Some English idioms include: "In the heat of the moment," "Once in a blue moon," and "Take it with a grain of salt." These idioms, which are expressions with figurative meanings, respectively mean: "Overwhelmed with what's happening," "Occurs very rarely," and "Do not take it too seriously."
Idioms are special phrases or expressions commonly used in a figurative way. These phrases vary by language, culture, region, career or shared interest.
To "jump the gun" is to act too early. Conversely, "dragging your feet" is to act too slowly. To be "whistling Dixie" is to be overly positive, and to "have the blues" is to be sad or depressed. Something unexpected comes "out of the blue," and on a particularly rainy day, it's "raining cats and dogs."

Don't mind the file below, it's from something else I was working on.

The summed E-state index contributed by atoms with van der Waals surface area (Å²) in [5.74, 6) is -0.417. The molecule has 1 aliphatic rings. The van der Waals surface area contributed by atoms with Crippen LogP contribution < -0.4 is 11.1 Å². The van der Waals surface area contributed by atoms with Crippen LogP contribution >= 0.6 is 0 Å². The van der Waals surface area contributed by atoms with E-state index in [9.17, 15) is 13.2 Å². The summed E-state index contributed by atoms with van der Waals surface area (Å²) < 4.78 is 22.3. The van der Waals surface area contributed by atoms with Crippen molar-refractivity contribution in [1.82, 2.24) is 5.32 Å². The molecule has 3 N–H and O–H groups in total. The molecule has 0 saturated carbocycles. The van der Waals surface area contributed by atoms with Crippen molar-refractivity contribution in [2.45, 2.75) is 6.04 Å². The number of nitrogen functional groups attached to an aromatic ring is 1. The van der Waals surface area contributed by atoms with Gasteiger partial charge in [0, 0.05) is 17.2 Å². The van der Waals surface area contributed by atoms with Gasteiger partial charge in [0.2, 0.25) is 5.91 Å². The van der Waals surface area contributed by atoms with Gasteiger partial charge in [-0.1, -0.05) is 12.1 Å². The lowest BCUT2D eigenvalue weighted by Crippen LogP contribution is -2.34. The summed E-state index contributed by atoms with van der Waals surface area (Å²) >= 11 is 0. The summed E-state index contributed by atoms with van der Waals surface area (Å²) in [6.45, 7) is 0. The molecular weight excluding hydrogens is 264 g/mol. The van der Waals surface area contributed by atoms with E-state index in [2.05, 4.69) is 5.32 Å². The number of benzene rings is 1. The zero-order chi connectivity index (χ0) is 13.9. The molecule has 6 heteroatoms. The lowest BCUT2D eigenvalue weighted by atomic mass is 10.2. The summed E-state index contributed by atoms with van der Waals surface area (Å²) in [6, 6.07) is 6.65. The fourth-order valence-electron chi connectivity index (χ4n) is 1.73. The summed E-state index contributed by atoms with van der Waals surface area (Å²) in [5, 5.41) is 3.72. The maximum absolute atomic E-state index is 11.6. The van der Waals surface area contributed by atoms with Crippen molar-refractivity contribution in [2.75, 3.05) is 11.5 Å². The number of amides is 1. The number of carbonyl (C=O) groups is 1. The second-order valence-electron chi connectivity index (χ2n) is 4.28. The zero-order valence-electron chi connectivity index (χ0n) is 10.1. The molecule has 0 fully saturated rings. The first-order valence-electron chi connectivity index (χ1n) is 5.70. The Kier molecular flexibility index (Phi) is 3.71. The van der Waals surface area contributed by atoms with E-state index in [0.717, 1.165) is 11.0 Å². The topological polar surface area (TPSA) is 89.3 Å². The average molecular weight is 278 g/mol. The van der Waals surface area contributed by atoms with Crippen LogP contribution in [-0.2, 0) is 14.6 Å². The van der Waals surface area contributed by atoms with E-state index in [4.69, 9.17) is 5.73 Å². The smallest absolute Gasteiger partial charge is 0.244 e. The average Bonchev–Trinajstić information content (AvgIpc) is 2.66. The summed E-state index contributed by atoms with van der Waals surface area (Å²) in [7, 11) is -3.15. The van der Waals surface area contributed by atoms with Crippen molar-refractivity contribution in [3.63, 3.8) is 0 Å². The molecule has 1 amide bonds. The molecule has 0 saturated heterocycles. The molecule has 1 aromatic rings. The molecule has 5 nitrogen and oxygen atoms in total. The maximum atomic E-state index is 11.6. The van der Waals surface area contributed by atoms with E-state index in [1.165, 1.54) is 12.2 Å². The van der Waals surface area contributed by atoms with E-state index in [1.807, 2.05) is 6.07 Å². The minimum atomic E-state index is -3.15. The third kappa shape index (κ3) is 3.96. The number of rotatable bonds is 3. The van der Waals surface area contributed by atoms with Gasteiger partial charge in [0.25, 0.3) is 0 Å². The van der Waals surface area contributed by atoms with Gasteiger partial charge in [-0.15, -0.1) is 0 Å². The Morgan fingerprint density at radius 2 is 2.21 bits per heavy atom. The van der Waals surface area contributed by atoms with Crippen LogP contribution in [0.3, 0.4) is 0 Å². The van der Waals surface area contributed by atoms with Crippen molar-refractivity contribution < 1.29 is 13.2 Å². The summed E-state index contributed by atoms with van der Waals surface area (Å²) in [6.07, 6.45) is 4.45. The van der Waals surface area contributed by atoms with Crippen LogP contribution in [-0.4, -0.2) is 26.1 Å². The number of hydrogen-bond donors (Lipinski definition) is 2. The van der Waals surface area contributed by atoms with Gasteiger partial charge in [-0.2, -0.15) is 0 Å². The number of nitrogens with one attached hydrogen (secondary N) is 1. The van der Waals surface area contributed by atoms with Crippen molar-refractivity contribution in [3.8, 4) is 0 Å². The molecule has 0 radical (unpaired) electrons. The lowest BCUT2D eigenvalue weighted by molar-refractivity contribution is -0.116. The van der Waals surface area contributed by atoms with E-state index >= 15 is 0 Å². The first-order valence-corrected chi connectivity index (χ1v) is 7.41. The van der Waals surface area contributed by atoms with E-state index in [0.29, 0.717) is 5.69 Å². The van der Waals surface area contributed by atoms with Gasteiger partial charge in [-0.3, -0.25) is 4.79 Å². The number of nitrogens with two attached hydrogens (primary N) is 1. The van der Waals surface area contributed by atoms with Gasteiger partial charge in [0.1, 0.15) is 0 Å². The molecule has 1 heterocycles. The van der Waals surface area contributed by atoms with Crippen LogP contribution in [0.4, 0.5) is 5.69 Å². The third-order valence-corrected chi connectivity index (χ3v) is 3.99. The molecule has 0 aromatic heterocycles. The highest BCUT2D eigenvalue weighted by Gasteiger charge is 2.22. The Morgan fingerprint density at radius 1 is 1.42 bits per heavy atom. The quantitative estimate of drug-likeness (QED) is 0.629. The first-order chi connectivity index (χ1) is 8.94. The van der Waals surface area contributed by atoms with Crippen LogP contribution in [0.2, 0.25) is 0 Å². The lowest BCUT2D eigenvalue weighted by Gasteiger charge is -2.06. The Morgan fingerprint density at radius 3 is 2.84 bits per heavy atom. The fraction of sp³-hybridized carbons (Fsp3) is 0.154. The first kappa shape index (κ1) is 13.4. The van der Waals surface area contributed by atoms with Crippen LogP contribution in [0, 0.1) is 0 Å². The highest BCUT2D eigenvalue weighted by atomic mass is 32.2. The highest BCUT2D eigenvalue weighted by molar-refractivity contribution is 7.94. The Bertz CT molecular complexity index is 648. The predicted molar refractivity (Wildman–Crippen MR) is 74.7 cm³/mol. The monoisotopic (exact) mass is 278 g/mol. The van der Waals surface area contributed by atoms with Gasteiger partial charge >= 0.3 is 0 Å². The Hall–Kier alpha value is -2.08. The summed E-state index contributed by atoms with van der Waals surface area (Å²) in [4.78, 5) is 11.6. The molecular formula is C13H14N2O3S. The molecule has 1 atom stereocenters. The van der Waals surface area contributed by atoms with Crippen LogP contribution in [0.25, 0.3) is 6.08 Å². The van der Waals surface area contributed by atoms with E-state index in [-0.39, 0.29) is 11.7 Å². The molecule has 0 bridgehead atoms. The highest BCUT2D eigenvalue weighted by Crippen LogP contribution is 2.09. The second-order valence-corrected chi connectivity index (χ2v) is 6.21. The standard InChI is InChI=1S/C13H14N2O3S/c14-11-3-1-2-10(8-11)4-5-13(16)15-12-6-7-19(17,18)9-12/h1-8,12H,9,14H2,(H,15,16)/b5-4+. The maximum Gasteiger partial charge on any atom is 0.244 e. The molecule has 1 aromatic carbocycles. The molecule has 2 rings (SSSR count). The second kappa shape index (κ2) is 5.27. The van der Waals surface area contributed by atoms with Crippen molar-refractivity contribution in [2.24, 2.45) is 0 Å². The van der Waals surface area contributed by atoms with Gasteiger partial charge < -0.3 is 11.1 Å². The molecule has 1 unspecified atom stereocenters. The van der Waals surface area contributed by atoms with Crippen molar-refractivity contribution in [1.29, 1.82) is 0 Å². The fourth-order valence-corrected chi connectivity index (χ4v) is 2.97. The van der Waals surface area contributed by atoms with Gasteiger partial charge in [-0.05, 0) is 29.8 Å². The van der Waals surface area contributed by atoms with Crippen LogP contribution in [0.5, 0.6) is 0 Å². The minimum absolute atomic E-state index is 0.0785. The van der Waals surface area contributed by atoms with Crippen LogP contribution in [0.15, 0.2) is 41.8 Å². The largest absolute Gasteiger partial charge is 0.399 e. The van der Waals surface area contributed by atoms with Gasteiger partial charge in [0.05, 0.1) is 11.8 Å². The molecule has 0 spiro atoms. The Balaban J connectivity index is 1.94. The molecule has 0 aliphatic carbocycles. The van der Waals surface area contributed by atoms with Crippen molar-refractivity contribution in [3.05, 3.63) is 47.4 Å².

An indecisive person is "on the fence," and an insane person is "off his rocker." When someone "lets sleeping dogs lie," he decides not to disturb a troublesome situation, and when he "lets the cat out of the bag," he reveals a secret. Something "adds insult to injury" when someone is simultaneously hurt and embarrassed.
Expensive repairs "cost an arm and a leg." When the repairman "cuts corners," he does poor work to save money. The unethical repairman is "crooked" and lacks "a spark of decency." When telling lies, he is "pulling her leg." When someone scams the repairman in return, he is "getting a taste of his own medicine."